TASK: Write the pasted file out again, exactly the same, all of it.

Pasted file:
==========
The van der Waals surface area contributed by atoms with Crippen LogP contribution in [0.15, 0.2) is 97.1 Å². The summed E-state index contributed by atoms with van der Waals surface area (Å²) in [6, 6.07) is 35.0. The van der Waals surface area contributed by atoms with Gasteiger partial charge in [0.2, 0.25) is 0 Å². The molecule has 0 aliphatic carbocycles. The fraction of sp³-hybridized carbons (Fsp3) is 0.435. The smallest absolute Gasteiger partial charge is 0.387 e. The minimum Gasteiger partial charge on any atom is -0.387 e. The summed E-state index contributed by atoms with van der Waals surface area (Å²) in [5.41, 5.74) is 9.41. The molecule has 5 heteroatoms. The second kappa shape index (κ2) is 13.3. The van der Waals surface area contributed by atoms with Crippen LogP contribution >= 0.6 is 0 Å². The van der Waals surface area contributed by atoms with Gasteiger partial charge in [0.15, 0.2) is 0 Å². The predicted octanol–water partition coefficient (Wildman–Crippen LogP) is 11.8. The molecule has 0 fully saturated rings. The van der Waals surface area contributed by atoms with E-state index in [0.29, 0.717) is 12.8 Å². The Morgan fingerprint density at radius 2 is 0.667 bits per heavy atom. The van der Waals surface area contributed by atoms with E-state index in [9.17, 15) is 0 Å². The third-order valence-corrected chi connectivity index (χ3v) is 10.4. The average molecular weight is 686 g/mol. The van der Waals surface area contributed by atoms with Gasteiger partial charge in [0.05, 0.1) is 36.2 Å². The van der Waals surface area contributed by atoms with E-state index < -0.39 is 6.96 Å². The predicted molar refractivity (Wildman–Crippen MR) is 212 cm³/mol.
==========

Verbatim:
The van der Waals surface area contributed by atoms with Crippen LogP contribution in [0.15, 0.2) is 97.1 Å². The summed E-state index contributed by atoms with van der Waals surface area (Å²) in [6, 6.07) is 35.0. The van der Waals surface area contributed by atoms with Gasteiger partial charge in [0.2, 0.25) is 0 Å². The molecule has 0 aliphatic carbocycles. The fraction of sp³-hybridized carbons (Fsp3) is 0.435. The smallest absolute Gasteiger partial charge is 0.387 e. The minimum Gasteiger partial charge on any atom is -0.387 e. The summed E-state index contributed by atoms with van der Waals surface area (Å²) in [5.41, 5.74) is 9.41. The molecule has 5 heteroatoms. The second kappa shape index (κ2) is 13.3. The van der Waals surface area contributed by atoms with Crippen LogP contribution >= 0.6 is 0 Å². The van der Waals surface area contributed by atoms with Gasteiger partial charge in [0.15, 0.2) is 0 Å². The predicted octanol–water partition coefficient (Wildman–Crippen LogP) is 11.8. The molecule has 0 fully saturated rings. The van der Waals surface area contributed by atoms with E-state index in [0.29, 0.717) is 12.8 Å². The Morgan fingerprint density at radius 2 is 0.667 bits per heavy atom. The van der Waals surface area contributed by atoms with E-state index in [9.17, 15) is 0 Å². The third-order valence-corrected chi connectivity index (χ3v) is 10.4. The average molecular weight is 686 g/mol. The van der Waals surface area contributed by atoms with Gasteiger partial charge in [0.05, 0.1) is 36.2 Å². The van der Waals surface area contributed by atoms with E-state index < -0.39 is 6.96 Å². The predicted molar refractivity (Wildman–Crippen MR) is 212 cm³/mol.